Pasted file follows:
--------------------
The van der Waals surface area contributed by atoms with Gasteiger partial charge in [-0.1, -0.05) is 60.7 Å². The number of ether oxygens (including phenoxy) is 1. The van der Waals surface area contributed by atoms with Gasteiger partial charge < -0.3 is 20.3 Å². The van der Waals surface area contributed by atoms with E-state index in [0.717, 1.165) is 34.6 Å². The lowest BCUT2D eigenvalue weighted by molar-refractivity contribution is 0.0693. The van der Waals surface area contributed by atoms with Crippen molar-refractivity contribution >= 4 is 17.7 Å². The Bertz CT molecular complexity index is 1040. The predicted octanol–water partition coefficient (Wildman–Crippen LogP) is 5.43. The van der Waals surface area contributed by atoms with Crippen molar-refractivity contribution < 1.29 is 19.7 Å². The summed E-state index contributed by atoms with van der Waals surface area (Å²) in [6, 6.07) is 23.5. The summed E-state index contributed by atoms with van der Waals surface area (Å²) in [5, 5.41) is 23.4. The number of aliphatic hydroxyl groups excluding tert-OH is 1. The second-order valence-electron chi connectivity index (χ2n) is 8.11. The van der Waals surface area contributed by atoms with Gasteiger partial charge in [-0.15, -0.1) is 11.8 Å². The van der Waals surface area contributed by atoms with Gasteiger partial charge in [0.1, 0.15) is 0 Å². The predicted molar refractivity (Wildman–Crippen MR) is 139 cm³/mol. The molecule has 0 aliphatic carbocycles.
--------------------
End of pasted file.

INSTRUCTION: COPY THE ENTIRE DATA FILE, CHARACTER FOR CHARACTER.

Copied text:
The van der Waals surface area contributed by atoms with Gasteiger partial charge in [-0.1, -0.05) is 60.7 Å². The number of ether oxygens (including phenoxy) is 1. The van der Waals surface area contributed by atoms with Gasteiger partial charge < -0.3 is 20.3 Å². The van der Waals surface area contributed by atoms with E-state index in [0.717, 1.165) is 34.6 Å². The lowest BCUT2D eigenvalue weighted by molar-refractivity contribution is 0.0693. The van der Waals surface area contributed by atoms with Crippen molar-refractivity contribution >= 4 is 17.7 Å². The Bertz CT molecular complexity index is 1040. The predicted octanol–water partition coefficient (Wildman–Crippen LogP) is 5.43. The van der Waals surface area contributed by atoms with Crippen molar-refractivity contribution < 1.29 is 19.7 Å². The summed E-state index contributed by atoms with van der Waals surface area (Å²) in [6, 6.07) is 23.5. The summed E-state index contributed by atoms with van der Waals surface area (Å²) in [5, 5.41) is 23.4. The number of aliphatic hydroxyl groups excluding tert-OH is 1. The second-order valence-electron chi connectivity index (χ2n) is 8.11. The van der Waals surface area contributed by atoms with Gasteiger partial charge in [-0.15, -0.1) is 11.8 Å². The van der Waals surface area contributed by atoms with Gasteiger partial charge in [0.1, 0.15) is 0 Å². The predicted molar refractivity (Wildman–Crippen MR) is 139 cm³/mol. The molecule has 0 aliphatic carbocycles.